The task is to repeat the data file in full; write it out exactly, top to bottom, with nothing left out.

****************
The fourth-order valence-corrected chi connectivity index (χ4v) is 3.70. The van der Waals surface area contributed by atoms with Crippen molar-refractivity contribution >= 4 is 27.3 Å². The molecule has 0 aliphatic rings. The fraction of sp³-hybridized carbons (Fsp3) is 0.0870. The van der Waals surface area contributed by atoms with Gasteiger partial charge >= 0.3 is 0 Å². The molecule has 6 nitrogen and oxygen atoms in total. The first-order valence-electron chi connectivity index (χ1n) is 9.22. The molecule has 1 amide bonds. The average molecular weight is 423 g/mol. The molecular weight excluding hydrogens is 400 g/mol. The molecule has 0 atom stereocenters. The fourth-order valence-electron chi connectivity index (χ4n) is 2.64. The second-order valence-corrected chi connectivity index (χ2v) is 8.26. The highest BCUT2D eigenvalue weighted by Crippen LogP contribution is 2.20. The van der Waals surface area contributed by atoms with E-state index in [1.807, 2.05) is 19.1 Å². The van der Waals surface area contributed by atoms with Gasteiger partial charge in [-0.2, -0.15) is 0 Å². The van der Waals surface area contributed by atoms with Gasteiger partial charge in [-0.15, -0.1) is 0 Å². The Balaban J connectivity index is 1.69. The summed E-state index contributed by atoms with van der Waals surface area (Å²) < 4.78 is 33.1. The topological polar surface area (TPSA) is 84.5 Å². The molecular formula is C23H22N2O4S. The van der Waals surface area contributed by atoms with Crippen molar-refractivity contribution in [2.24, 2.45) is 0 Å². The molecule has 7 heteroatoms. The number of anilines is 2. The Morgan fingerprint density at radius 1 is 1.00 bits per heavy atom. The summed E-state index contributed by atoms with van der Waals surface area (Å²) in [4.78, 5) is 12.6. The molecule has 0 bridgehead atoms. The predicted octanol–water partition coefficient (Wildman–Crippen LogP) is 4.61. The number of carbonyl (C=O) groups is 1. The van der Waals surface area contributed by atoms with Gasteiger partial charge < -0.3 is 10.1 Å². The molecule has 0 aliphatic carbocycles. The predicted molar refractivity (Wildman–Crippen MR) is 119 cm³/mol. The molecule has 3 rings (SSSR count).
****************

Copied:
The fourth-order valence-corrected chi connectivity index (χ4v) is 3.70. The van der Waals surface area contributed by atoms with Crippen molar-refractivity contribution >= 4 is 27.3 Å². The molecule has 0 aliphatic rings. The fraction of sp³-hybridized carbons (Fsp3) is 0.0870. The van der Waals surface area contributed by atoms with Gasteiger partial charge >= 0.3 is 0 Å². The molecule has 6 nitrogen and oxygen atoms in total. The first-order valence-electron chi connectivity index (χ1n) is 9.22. The molecule has 1 amide bonds. The average molecular weight is 423 g/mol. The molecular weight excluding hydrogens is 400 g/mol. The molecule has 0 atom stereocenters. The fourth-order valence-electron chi connectivity index (χ4n) is 2.64. The second-order valence-corrected chi connectivity index (χ2v) is 8.26. The highest BCUT2D eigenvalue weighted by Crippen LogP contribution is 2.20. The van der Waals surface area contributed by atoms with E-state index in [1.807, 2.05) is 19.1 Å². The van der Waals surface area contributed by atoms with Gasteiger partial charge in [-0.2, -0.15) is 0 Å². The van der Waals surface area contributed by atoms with Gasteiger partial charge in [-0.15, -0.1) is 0 Å². The Balaban J connectivity index is 1.69. The summed E-state index contributed by atoms with van der Waals surface area (Å²) < 4.78 is 33.1. The topological polar surface area (TPSA) is 84.5 Å². The molecular formula is C23H22N2O4S. The van der Waals surface area contributed by atoms with Crippen molar-refractivity contribution in [2.24, 2.45) is 0 Å². The molecule has 7 heteroatoms. The number of anilines is 2. The Morgan fingerprint density at radius 1 is 1.00 bits per heavy atom. The summed E-state index contributed by atoms with van der Waals surface area (Å²) in [4.78, 5) is 12.6. The molecule has 0 bridgehead atoms. The predicted octanol–water partition coefficient (Wildman–Crippen LogP) is 4.61. The number of carbonyl (C=O) groups is 1. The van der Waals surface area contributed by atoms with Gasteiger partial charge < -0.3 is 10.1 Å². The molecule has 0 aliphatic carbocycles. The predicted molar refractivity (Wildman–Crippen MR) is 119 cm³/mol. The molecule has 3 rings (SSSR count).